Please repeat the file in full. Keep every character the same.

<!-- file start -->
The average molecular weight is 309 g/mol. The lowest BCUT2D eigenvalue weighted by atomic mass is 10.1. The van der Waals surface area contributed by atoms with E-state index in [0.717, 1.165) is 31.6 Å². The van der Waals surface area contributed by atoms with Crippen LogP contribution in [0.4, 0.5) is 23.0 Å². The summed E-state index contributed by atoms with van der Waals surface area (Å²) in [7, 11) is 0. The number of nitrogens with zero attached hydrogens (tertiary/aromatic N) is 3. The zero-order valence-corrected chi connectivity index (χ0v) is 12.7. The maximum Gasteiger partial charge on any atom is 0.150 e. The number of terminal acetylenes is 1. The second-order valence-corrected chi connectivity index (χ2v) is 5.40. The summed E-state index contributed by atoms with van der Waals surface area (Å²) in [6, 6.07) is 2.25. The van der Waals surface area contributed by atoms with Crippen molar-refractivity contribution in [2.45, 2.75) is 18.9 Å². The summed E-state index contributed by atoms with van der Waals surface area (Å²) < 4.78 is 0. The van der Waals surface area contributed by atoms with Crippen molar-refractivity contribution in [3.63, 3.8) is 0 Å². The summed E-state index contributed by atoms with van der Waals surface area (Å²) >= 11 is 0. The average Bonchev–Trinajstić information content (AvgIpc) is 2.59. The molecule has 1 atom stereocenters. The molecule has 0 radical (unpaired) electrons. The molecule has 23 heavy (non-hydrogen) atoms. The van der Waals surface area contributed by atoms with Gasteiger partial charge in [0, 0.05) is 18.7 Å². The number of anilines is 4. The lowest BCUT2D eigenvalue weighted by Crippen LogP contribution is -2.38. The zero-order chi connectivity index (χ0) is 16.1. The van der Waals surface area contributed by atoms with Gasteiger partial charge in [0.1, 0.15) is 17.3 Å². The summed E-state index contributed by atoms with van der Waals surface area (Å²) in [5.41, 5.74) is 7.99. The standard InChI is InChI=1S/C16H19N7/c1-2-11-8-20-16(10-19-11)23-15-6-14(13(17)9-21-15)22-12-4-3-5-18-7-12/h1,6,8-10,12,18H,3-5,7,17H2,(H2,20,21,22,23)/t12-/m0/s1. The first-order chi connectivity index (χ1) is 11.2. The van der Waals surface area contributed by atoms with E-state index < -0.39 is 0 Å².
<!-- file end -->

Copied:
The average molecular weight is 309 g/mol. The lowest BCUT2D eigenvalue weighted by atomic mass is 10.1. The van der Waals surface area contributed by atoms with E-state index in [0.717, 1.165) is 31.6 Å². The van der Waals surface area contributed by atoms with Crippen LogP contribution in [0.4, 0.5) is 23.0 Å². The summed E-state index contributed by atoms with van der Waals surface area (Å²) in [7, 11) is 0. The number of nitrogens with zero attached hydrogens (tertiary/aromatic N) is 3. The zero-order valence-corrected chi connectivity index (χ0v) is 12.7. The maximum Gasteiger partial charge on any atom is 0.150 e. The number of terminal acetylenes is 1. The second-order valence-corrected chi connectivity index (χ2v) is 5.40. The summed E-state index contributed by atoms with van der Waals surface area (Å²) in [6, 6.07) is 2.25. The van der Waals surface area contributed by atoms with Crippen molar-refractivity contribution in [2.45, 2.75) is 18.9 Å². The summed E-state index contributed by atoms with van der Waals surface area (Å²) < 4.78 is 0. The van der Waals surface area contributed by atoms with Crippen molar-refractivity contribution in [3.63, 3.8) is 0 Å². The summed E-state index contributed by atoms with van der Waals surface area (Å²) >= 11 is 0. The average Bonchev–Trinajstić information content (AvgIpc) is 2.59. The molecule has 1 atom stereocenters. The molecule has 0 radical (unpaired) electrons. The molecule has 23 heavy (non-hydrogen) atoms. The van der Waals surface area contributed by atoms with Gasteiger partial charge in [0, 0.05) is 18.7 Å². The number of anilines is 4. The lowest BCUT2D eigenvalue weighted by Crippen LogP contribution is -2.38. The zero-order chi connectivity index (χ0) is 16.1. The van der Waals surface area contributed by atoms with Gasteiger partial charge in [0.1, 0.15) is 17.3 Å². The summed E-state index contributed by atoms with van der Waals surface area (Å²) in [5.41, 5.74) is 7.99. The standard InChI is InChI=1S/C16H19N7/c1-2-11-8-20-16(10-19-11)23-15-6-14(13(17)9-21-15)22-12-4-3-5-18-7-12/h1,6,8-10,12,18H,3-5,7,17H2,(H2,20,21,22,23)/t12-/m0/s1. The first-order chi connectivity index (χ1) is 11.2. The van der Waals surface area contributed by atoms with E-state index < -0.39 is 0 Å².